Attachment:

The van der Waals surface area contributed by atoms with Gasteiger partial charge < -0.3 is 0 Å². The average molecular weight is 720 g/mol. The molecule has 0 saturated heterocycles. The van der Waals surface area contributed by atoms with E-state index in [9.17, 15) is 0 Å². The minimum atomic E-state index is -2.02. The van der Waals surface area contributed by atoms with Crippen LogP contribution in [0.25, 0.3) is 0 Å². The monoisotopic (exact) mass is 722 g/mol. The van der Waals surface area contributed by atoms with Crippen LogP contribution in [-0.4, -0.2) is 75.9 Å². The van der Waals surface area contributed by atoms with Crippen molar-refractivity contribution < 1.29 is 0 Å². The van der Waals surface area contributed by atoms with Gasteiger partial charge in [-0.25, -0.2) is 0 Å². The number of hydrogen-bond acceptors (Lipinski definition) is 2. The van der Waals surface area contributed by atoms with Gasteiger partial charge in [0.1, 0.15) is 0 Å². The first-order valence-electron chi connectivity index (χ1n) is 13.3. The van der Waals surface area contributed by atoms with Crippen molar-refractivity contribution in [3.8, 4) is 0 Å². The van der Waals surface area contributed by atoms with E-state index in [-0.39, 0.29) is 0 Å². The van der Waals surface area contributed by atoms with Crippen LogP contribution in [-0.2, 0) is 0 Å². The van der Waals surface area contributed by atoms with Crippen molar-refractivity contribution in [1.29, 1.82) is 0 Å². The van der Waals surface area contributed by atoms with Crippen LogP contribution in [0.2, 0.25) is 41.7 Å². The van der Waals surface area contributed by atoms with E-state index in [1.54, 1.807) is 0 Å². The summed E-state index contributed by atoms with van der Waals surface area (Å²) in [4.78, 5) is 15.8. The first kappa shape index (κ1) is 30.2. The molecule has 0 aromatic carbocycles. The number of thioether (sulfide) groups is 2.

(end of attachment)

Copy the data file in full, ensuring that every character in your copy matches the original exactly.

The van der Waals surface area contributed by atoms with Gasteiger partial charge < -0.3 is 0 Å². The average molecular weight is 720 g/mol. The molecule has 0 saturated heterocycles. The van der Waals surface area contributed by atoms with E-state index in [9.17, 15) is 0 Å². The minimum atomic E-state index is -2.02. The van der Waals surface area contributed by atoms with Crippen LogP contribution in [0.25, 0.3) is 0 Å². The monoisotopic (exact) mass is 722 g/mol. The van der Waals surface area contributed by atoms with Crippen LogP contribution in [-0.4, -0.2) is 75.9 Å². The van der Waals surface area contributed by atoms with Crippen molar-refractivity contribution < 1.29 is 0 Å². The van der Waals surface area contributed by atoms with Gasteiger partial charge in [-0.25, -0.2) is 0 Å². The number of hydrogen-bond acceptors (Lipinski definition) is 2. The van der Waals surface area contributed by atoms with Gasteiger partial charge in [0.1, 0.15) is 0 Å². The first-order valence-electron chi connectivity index (χ1n) is 13.3. The van der Waals surface area contributed by atoms with Crippen molar-refractivity contribution in [3.8, 4) is 0 Å². The van der Waals surface area contributed by atoms with E-state index in [-0.39, 0.29) is 0 Å². The van der Waals surface area contributed by atoms with Crippen LogP contribution in [-0.2, 0) is 0 Å². The van der Waals surface area contributed by atoms with Crippen molar-refractivity contribution in [1.29, 1.82) is 0 Å². The van der Waals surface area contributed by atoms with Crippen LogP contribution in [0.2, 0.25) is 41.7 Å². The van der Waals surface area contributed by atoms with E-state index in [1.54, 1.807) is 0 Å². The summed E-state index contributed by atoms with van der Waals surface area (Å²) in [4.78, 5) is 15.8. The first kappa shape index (κ1) is 30.2. The molecule has 0 aromatic carbocycles. The number of thioether (sulfide) groups is 2.